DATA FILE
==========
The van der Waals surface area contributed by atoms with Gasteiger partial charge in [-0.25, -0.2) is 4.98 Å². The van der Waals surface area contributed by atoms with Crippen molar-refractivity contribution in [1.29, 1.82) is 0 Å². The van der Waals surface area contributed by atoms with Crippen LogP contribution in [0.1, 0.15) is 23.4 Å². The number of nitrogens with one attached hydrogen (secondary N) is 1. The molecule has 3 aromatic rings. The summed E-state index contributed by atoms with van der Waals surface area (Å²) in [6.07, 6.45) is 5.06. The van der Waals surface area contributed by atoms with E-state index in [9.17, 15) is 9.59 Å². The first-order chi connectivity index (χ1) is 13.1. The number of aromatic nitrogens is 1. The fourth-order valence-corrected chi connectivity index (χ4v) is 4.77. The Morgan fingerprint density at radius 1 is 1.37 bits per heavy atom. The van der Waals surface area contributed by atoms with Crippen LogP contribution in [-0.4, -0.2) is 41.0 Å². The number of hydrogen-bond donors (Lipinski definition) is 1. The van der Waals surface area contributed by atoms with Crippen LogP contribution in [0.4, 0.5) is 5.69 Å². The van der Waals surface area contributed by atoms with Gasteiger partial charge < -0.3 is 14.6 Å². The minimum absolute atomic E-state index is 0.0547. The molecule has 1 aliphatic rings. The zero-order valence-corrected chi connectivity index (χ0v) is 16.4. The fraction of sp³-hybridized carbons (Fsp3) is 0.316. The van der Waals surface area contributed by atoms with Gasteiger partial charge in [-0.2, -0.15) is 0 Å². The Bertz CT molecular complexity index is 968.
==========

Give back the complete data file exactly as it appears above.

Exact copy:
The van der Waals surface area contributed by atoms with Gasteiger partial charge in [-0.25, -0.2) is 4.98 Å². The van der Waals surface area contributed by atoms with Crippen molar-refractivity contribution in [1.29, 1.82) is 0 Å². The van der Waals surface area contributed by atoms with Crippen LogP contribution in [0.1, 0.15) is 23.4 Å². The number of nitrogens with one attached hydrogen (secondary N) is 1. The molecule has 3 aromatic rings. The summed E-state index contributed by atoms with van der Waals surface area (Å²) in [6.07, 6.45) is 5.06. The van der Waals surface area contributed by atoms with E-state index in [9.17, 15) is 9.59 Å². The first-order chi connectivity index (χ1) is 13.1. The number of aromatic nitrogens is 1. The fourth-order valence-corrected chi connectivity index (χ4v) is 4.77. The Morgan fingerprint density at radius 1 is 1.37 bits per heavy atom. The van der Waals surface area contributed by atoms with Crippen LogP contribution in [-0.4, -0.2) is 41.0 Å². The number of hydrogen-bond donors (Lipinski definition) is 1. The van der Waals surface area contributed by atoms with Crippen LogP contribution in [0.4, 0.5) is 5.69 Å². The van der Waals surface area contributed by atoms with Gasteiger partial charge < -0.3 is 14.6 Å². The minimum absolute atomic E-state index is 0.0547. The molecule has 1 aliphatic rings. The zero-order valence-corrected chi connectivity index (χ0v) is 16.4. The fraction of sp³-hybridized carbons (Fsp3) is 0.316. The van der Waals surface area contributed by atoms with Gasteiger partial charge in [-0.2, -0.15) is 0 Å². The Bertz CT molecular complexity index is 968.